The inclusion of buttermilk in the recipe immediately won me over! I hail from a culture where buttermilk and yogurt are consumed on a daily basis and are credited with longevity (I’m hoping for the same!). When used in baking, they add lots of moisture and sometimes a little tang. Pair buttermilk or yogurt with hot corn ‘mush’ or polenta and, in my humble opinion, you have a wholesome breakfast that beats any over processed cereal from a box.

I was lucky enough to pick several small red bell peppers from our garden less than a week ago (such are the perks of mild Houston winters). I chopped a couple up and they added beautiful color and flavor to the muffins. I used frozen corn and added 3 more tablespoons to the batter. I used only 1 tablespoon of sugar because I like my savory muffins less sweet. In the absence of a fresh jalapeno, I chopped up some pickled slices from the relish shelf in the refrigerator. They provided just the right amount of heat. Cilantro is my favorite herb, so I jacked up the amount by about 1/2 tablespoon.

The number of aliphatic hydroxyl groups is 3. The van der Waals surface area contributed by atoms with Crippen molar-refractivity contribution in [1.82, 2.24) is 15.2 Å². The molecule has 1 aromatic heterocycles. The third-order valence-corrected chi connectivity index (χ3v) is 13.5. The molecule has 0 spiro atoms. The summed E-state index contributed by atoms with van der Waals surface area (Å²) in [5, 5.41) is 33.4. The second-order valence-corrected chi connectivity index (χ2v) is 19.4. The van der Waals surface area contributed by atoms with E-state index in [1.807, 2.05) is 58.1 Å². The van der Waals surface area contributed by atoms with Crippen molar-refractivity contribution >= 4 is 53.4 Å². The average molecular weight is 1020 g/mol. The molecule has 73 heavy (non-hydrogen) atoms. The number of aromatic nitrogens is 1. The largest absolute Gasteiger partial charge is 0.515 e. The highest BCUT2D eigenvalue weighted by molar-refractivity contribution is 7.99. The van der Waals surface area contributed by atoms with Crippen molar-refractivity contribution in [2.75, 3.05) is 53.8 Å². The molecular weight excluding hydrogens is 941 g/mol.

When combined, I noticed that the batter was quite thick and foamy and I suspected that the baking soda was already reacting to the the acids in the buttermilk, getting the leavening process underway. I baked the batter in three different size muffin pans for variety and when they came out, the first thing I did was devour a couple with a chilled glass of buttermilk. They were very flavorful and moist – the perfect breakfast treat!

Moist and flavorful!twdcorndetail

Thanks to Rebecca of Ezra Pound Cake for suggesting Savory Corn and Pepper Muffins on page 6 of Baking, From My Home to Yours by Dorie Greenspan.


Monday, January 12, 2009

Home for the holidays with a Chinese twist!

I just love it when my kids are home from college! They bring back the sounds that I miss so much while they are away: the sound of feet tripping up the stairs; Alex's booming voice; their music dominating the airwaves; the punching bag taking a serious beating, and Emilia's sweet voice asking me for a favor.

It's amazing how they take over the house: the laundry room is always filled to the hilt; the dining room becomes a computer centre and my hairdryer moves to another bathroom. But the best takeover ever, is when they take over the kitchen!